Dr. Roberta Bondar
The Art Gallery of Algoma is pleased to hold works in its Permanent Collection by renowned scientist, doctor and photographer Dr. Roberta Bondar. In our lobby space, you will find a few of these works on display.
Common Horsechestnut (Aesculus Hippocastanum)
Amongst the greens of spring we find white, an eye-catching treat, especially when shaped in cones. Ice cream, sorbet and frozen yogurt are not far behind. Memories stirred by familiar plants bursting forth can center us with predictability as we embrace them like old friends while we move through life, year by year. We count on their beauty to uplift our spirits and as the season of warmth and humidity approaches, we seek out their protection from the penetrating rays of our nearest star, the sun.
Squirrels may find the fruit of the common horse-chestnut irresistible but the seeds inside are toxic for humans and many other animals. If you are not a squirrel or a member of the deer family, do not attempt to roast fallen fruit. This you can do with real chestnuts from the once plentiful American Chestnut, Castanea dentate - now rare, having succumbed to imported chestnut blight.
In Memory of Linda Burtch
By Sally Gibson, AGA Board Member
Linda came to Sault Ste. Marie in 1981 with her husband Michael and their two young children, Sara and Michelle. She completed her degree in History at Algoma University and went on to complete an archival technician diploma at Algonquin College. She worked as a reference librarian at the Sault Ste. Marie Public Library for twenty years and developed an archive that holds an array of material culture from major local industry including documents from Algoma Steel. Linda also archived the papers and artifacts of Doctor Roberta Bondar.
Linda embraced life with passion and enthusiasm and her contributions to the City of Sault Ste. Marie were many. Among them she became a member of the LACAC board and spearheaded projects such as a geophysical survey of the Queen Street cemetery, a brochure/booklet of local plaques and designated buildings, and published a history of the Great Lakes Power Company. Her achievements in our community are simply exemplary.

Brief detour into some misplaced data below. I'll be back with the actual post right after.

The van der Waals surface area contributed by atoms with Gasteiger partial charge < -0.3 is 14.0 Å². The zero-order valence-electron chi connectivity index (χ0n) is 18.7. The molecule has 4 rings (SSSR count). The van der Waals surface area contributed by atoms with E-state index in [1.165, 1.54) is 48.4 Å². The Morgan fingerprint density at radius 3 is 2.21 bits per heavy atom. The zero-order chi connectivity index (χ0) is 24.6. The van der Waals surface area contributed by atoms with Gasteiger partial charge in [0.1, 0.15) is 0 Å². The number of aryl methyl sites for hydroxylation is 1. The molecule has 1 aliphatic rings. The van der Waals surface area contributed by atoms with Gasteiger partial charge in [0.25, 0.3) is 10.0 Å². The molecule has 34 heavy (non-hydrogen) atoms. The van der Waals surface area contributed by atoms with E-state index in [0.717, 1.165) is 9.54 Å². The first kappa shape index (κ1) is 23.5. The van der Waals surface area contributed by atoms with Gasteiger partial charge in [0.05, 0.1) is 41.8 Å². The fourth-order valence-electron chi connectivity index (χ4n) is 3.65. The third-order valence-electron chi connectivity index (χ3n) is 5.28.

Linda was always there to help at the Art Gallery of Algoma where, for more than twenty years, her husband, Michael, was the director. She hosted visiting artists and dignitaries at their home, she ably assisted with fundraising events, and she carried out endless chores without fanfare. Her tireless commitment is appreciated by all who worked with her.
Linda died in 2008 at the too young age of fifty-five. She is greatly and sadly missed by her family, their many friends, and all those in the Sault Ste. Marie’s cultural community.
Star Portraits is a series produced by Bravo and inspired by a BBC television program of the same name. The series, which explores the art of portraiture, brings together three portrait artists and one celebrity in each episode. Host Louise Pitre hides the identity of the celebrity subject until just prior to the sitting, when artists are given 3 hours to capture a sketch of the sitter.
During two weeks of studio work, the audience gets to know the artists through their philosophy and approach to art making and portraiture. At the grand unveiling, the celebrity sitter is allowed to choose their favourite works.
Dr. Roberta Bondar was the celebrity subject in Season One, Episode 10. These three portraits by (top to bottom) Shannon Reynolds, Kim Van Stygeren Medland and Travis Shilling, are the final paintings produced in that episode. Which one is your favourite?